Of the twenty-two photographs displayed at the Galveston Arts Center, most are of structures and small buildings that Christenberry has photographed again and again through the years – as the paint peels, as signs are replaced by graffiti, as the structures sag and begin their slow descent back to the soil. These photographs are not populated with the citizens of Hale County, but somehow the buildings and landscapes do not seem bereft of people. A human presence is perhaps most strongly felt in a small 3x5 inch image taken in 1971 and titled Door of House at Christmas, Greensboro, Alabama. The soft color-saturated blue of the impoverished door seems the very color of longing, and we understand how much depends on four tiny Christmas lights shining in the December dark.

There is something about these rural buildings that is beautiful. The simplicity of form and lack of pretense is appealing. But more than that, Christenberry’s perspective often gives us a real sense of the way these structures occupy their space. They seem to hold their place in the landscape with integrity, a way of belonging, that speaks to the viewer. In one image, the small building seems as native to the Alabama earth and sky as the big chinaberry tree growing alongside. His sculptures, two of which were seen in Galveston, have a similar kind of presence.

In 1977, Christenberry began working with an 8x10 Deardoff camera. His beautifully luminous 20x24 prints show how surely he has made the large format serve his vision. It is not small trick that these photographs have the same poetic quality as the images made with the little Brownie Holiday and Hawkeye cameras.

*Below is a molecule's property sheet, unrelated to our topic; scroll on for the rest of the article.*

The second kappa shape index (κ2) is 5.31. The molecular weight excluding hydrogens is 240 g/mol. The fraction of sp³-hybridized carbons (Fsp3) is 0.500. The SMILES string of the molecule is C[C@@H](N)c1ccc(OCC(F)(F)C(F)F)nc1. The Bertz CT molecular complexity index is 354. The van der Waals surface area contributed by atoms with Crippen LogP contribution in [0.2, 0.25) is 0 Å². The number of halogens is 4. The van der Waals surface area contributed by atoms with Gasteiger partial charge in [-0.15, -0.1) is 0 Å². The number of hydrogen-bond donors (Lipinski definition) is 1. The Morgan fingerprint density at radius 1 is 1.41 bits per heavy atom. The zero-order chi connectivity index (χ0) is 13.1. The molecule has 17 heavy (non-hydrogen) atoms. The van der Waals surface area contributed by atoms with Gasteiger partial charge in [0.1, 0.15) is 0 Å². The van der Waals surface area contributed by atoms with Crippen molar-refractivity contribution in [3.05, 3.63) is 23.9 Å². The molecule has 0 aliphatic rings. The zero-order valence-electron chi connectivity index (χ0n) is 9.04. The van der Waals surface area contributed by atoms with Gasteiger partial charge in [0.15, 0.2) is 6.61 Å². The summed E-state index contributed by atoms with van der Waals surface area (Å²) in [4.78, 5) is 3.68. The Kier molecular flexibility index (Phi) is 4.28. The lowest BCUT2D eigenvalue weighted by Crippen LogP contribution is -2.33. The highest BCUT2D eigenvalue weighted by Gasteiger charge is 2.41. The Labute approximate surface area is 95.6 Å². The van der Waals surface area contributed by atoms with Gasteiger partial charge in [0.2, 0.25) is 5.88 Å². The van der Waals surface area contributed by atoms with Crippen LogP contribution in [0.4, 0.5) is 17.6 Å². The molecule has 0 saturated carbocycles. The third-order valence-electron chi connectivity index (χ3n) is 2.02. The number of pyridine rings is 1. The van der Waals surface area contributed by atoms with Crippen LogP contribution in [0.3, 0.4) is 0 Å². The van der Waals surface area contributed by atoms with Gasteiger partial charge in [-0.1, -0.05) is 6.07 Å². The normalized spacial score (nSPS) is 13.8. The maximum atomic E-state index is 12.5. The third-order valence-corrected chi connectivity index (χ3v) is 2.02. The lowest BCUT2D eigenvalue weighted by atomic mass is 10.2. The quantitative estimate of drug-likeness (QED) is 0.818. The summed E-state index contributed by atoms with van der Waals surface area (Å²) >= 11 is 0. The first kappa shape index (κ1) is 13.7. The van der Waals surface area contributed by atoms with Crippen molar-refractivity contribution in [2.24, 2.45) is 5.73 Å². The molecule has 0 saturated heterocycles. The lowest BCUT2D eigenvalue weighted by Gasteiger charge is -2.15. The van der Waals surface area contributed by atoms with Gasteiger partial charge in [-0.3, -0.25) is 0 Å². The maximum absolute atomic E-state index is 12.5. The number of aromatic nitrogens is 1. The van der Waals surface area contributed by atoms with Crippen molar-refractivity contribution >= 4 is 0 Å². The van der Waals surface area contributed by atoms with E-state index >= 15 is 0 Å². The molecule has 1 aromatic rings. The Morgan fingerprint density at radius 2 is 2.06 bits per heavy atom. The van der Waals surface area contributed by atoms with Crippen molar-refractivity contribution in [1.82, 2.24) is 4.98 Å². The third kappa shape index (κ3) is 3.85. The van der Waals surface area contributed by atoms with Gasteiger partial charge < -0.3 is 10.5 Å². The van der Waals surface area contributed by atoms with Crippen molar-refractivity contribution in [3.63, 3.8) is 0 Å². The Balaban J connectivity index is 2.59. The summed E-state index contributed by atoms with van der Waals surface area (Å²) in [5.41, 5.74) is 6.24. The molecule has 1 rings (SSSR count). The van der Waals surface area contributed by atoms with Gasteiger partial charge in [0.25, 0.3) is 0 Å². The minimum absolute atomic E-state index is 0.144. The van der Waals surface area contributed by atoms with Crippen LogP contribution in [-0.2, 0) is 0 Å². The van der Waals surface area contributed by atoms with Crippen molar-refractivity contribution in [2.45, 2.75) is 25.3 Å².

Christenberry is fascinated by the passage of time, and a large part of his intent in returning time after time to the same subject is to show us that process. Yet, somehow, I would not think to describe these buildings as “aging.” Surely it is only the photographer (and the viewer) who is growing older, for these structures seem only to pass without grudging from one state of grace to the next.

The careers and works of most artists can be traced in linear fashion. Christenberry’s seem circular and satisfyingly whole, even as they continue to evolve and expand. His mother was a quilt maker, and perhaps the quilt is a better analogy. Each square is a cosmos; the whole is a sovereign nation.

Christenberry continues to work with sureness of purpose. He wants, he says, to “possess” that place. But he wants also, as Agee wanted, to give it to us if we can take it. As he spreads his work before us, piece by piece and year by year, we may see a country we can all claim. It is the Land of Belonging.

Patricia Carter is a writer living in Beaumont, Texas.